The Forever Road: liminality among queer refugees looking for a home
Wednesday 28/3, 15:15-16.45 Room Hus 5a:415 (Co-arranged seminar CGF and Social Work, Karlstad University)
Thomas Wimark, Department of Human Geography, Stockholm University
Abstract: As people continue to flee repressive regimes, discussions of refugees’ state of liminality has intensified. Spaces such as refugee camps and detention centres tend to force refugees to endure living in liminality for long periods of time. In this presentation, I focus on the actual experiences of movement from the old country to the receiving one. Widening the discussion on liminality to focus on the road to refuge, I argue that the road should be considered a metaphor for the connection between the old and the new place of belonging. Using material from interviews with queer refugees in the Swedish countryside, I discuss their travels on the road to inclusion. These stories lead to the development of the Forever Road where true belonging can never be achieved. Excerpts from the interviews show that refugees’ ways of being both put them on the road and keep them on the road. At the heart of this concept lies structures that govern entrance to and exist from the road. In the end, I argue that this way of thinking of liminality moves discussions away from refugees’ bodies and illuminates structures governing the Forever Road.
Bio: Thomas Wimark is a researcher at the department of Human Geography at Stockholm University. His research concerns the nexus between migration, minority status and space. Recent publications include
Wimark, Thomas, Lewis, Nathaniel M. & Caretta, Martina A. (2017) A life course approach to the field and fieldwork, Area 49 (4): 390-393.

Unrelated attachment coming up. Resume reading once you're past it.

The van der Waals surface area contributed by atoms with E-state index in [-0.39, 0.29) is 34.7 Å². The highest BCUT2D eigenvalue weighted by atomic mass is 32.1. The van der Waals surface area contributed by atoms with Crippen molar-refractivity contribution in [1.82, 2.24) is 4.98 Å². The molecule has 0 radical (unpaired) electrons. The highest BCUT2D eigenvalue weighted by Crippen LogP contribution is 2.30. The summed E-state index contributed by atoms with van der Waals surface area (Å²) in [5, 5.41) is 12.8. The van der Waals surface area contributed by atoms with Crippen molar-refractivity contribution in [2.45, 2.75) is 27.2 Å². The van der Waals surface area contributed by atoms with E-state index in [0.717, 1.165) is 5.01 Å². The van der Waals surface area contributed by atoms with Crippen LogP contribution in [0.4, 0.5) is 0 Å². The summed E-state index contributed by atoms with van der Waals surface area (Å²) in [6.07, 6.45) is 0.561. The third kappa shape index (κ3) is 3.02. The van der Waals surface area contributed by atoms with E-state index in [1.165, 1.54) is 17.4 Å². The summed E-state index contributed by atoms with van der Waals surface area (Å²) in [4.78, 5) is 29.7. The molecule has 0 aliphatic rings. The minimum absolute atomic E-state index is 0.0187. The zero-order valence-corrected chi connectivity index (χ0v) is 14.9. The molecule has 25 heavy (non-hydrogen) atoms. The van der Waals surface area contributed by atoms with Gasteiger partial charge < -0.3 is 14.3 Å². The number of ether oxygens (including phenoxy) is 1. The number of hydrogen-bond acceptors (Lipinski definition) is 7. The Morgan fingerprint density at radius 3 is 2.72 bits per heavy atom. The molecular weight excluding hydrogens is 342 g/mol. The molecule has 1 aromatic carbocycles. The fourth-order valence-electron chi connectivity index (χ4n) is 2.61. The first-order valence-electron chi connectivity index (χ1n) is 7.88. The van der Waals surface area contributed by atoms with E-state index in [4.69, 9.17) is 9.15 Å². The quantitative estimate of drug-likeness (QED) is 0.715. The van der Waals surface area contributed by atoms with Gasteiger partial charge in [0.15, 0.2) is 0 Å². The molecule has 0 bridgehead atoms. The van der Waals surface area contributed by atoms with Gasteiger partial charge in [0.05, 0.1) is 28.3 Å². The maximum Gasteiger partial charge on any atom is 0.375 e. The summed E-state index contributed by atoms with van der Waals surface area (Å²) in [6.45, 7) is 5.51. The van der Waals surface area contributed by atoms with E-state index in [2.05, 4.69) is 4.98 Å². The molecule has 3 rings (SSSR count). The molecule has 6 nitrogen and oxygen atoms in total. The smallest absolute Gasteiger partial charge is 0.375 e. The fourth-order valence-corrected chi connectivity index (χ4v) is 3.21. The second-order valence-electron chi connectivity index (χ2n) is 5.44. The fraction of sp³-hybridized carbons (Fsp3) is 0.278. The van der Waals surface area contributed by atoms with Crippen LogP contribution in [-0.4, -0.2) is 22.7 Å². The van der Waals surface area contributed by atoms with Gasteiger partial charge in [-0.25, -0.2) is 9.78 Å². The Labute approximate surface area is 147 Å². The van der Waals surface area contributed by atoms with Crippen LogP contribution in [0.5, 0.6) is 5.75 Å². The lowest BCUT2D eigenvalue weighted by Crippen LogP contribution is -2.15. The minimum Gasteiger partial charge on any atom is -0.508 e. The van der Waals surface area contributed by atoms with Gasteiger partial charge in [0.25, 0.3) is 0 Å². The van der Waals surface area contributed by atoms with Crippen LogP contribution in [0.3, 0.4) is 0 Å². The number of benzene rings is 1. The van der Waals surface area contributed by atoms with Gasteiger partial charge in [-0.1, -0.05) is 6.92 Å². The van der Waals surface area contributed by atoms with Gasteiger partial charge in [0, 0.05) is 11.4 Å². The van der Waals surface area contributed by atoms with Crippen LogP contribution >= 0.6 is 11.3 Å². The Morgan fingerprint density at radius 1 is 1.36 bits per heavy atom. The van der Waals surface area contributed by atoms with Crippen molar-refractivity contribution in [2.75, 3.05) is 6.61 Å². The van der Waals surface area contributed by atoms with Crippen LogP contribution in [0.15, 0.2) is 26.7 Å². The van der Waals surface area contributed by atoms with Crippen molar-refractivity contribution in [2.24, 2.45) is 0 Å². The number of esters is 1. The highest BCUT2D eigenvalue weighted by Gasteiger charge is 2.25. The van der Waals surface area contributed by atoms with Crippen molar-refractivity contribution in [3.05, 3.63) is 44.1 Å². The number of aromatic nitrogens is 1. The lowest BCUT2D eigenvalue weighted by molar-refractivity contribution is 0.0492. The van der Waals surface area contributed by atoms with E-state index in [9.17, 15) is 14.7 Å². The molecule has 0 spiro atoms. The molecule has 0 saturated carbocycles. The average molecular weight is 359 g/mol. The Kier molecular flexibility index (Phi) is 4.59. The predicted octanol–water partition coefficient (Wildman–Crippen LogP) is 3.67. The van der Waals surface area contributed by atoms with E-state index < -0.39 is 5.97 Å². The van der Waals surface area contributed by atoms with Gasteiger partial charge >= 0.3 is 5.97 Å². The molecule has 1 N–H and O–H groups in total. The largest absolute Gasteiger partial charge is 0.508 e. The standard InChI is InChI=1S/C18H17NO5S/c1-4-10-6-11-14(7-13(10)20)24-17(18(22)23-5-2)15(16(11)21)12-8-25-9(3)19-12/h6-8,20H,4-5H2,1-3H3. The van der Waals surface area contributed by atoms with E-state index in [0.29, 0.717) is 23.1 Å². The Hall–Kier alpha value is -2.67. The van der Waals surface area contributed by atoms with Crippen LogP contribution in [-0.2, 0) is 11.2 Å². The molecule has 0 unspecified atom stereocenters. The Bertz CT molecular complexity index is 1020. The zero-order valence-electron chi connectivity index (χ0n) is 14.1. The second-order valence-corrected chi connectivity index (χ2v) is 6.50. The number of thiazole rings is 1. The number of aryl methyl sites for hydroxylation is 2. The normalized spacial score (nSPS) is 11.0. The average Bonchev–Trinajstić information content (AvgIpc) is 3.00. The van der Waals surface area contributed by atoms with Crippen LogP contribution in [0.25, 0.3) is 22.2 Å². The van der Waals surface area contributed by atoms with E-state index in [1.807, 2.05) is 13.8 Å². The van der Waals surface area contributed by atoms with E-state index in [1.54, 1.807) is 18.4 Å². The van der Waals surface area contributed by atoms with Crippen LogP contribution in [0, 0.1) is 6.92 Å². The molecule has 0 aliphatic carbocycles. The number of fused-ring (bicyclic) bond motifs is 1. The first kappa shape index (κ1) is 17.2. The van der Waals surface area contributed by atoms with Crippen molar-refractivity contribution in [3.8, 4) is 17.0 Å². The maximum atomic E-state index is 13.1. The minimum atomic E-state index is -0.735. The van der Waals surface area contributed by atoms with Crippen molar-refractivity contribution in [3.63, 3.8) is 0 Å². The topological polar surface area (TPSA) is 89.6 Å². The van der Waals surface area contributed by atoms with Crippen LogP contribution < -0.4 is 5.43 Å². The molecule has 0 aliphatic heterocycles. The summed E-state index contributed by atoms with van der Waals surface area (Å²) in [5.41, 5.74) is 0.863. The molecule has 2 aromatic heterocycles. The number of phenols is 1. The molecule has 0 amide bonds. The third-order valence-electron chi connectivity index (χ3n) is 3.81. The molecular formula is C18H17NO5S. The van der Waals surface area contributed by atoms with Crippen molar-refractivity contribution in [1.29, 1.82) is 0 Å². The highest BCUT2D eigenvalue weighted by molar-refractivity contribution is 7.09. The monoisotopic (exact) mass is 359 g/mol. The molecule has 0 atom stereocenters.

Wimark, Thomas (2017): The life course and emotions beyond fieldwork: affect as position and experience, Gender, Place & Culture 24 (3): 438-448.
Trans bodies, affects and vulnerability (Double seminar)
Wednesday 11/4, 15.00– 16:45, Room Hus 5a:415
Luca Tainio, University of Tampere and Wibke Straube, Center for Gender Studies, Karlstad University
Luca Tainio, Gender Studies, University of Tampere
Pink-black block activism, vulnerability and trans politics
Abstract: My paper addresses notions of radical vulnerability, emotions and experiences within pink-black blocks as well as wider grassroot activism. I am asking what does activism feel like, what inspires action and how can we use notions such as love, rage and vulnerability in our work as activists but also as scholars. I am approaching my material within the theoretical frame of trans studies, and discussing my questions through and with interviewees from different anarchofeminist projects and collectives. The seminar will be based on a circulated text. Please contact me if you wish to attend and receive the text: firstname.lastname@example.org
Bio: Luca Tainio (M.Soc.Sci) is a PhD student from the University of Tampere. His master´s thesis focused on the discourses on transgender in Finnish medical journals, and currently he is working on his PhD on trans-anarchism and activism. Locating himself on the field of transgender studies, Luca is interested in questions of emotions, bodies, resistance and solidarity, and combining activism and academic work.
Wibke Straube, Senior Lecturer, Centre for Gender Studies, Karlstad University
Toxic matter. Anthropocentric affects and trans bodies in art and film